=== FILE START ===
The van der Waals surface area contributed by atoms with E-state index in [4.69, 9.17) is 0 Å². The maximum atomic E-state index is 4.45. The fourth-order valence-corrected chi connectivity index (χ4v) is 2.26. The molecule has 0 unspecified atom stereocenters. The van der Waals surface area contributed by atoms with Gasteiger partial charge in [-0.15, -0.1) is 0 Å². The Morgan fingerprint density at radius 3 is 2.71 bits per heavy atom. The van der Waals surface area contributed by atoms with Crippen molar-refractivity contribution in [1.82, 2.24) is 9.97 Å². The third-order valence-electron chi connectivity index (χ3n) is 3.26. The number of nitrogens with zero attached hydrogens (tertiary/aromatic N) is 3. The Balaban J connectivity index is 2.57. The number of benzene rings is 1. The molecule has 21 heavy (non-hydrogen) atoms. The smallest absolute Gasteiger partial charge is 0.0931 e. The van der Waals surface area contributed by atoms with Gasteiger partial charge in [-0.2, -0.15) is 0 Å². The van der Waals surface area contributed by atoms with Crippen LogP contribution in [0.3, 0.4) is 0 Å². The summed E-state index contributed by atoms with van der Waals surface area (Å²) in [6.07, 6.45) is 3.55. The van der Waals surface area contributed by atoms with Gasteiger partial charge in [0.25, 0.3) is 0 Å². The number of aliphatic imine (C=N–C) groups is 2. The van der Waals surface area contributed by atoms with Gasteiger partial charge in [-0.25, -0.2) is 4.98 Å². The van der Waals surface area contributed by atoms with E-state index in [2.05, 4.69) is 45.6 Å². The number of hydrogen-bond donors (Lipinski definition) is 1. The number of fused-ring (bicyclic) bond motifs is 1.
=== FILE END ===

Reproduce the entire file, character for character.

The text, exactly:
The van der Waals surface area contributed by atoms with E-state index in [4.69, 9.17) is 0 Å². The maximum atomic E-state index is 4.45. The fourth-order valence-corrected chi connectivity index (χ4v) is 2.26. The molecule has 0 unspecified atom stereocenters. The van der Waals surface area contributed by atoms with Gasteiger partial charge in [-0.15, -0.1) is 0 Å². The Morgan fingerprint density at radius 3 is 2.71 bits per heavy atom. The van der Waals surface area contributed by atoms with Crippen molar-refractivity contribution in [1.82, 2.24) is 9.97 Å². The third-order valence-electron chi connectivity index (χ3n) is 3.26. The number of nitrogens with zero attached hydrogens (tertiary/aromatic N) is 3. The Balaban J connectivity index is 2.57. The number of benzene rings is 1. The molecule has 21 heavy (non-hydrogen) atoms. The smallest absolute Gasteiger partial charge is 0.0931 e. The van der Waals surface area contributed by atoms with Gasteiger partial charge in [-0.2, -0.15) is 0 Å². The van der Waals surface area contributed by atoms with Crippen LogP contribution in [0.3, 0.4) is 0 Å². The summed E-state index contributed by atoms with van der Waals surface area (Å²) in [6.07, 6.45) is 3.55. The van der Waals surface area contributed by atoms with Gasteiger partial charge in [0.25, 0.3) is 0 Å². The number of aliphatic imine (C=N–C) groups is 2. The van der Waals surface area contributed by atoms with Gasteiger partial charge in [-0.25, -0.2) is 4.98 Å². The van der Waals surface area contributed by atoms with E-state index in [2.05, 4.69) is 45.6 Å². The number of hydrogen-bond donors (Lipinski definition) is 1. The number of fused-ring (bicyclic) bond motifs is 1.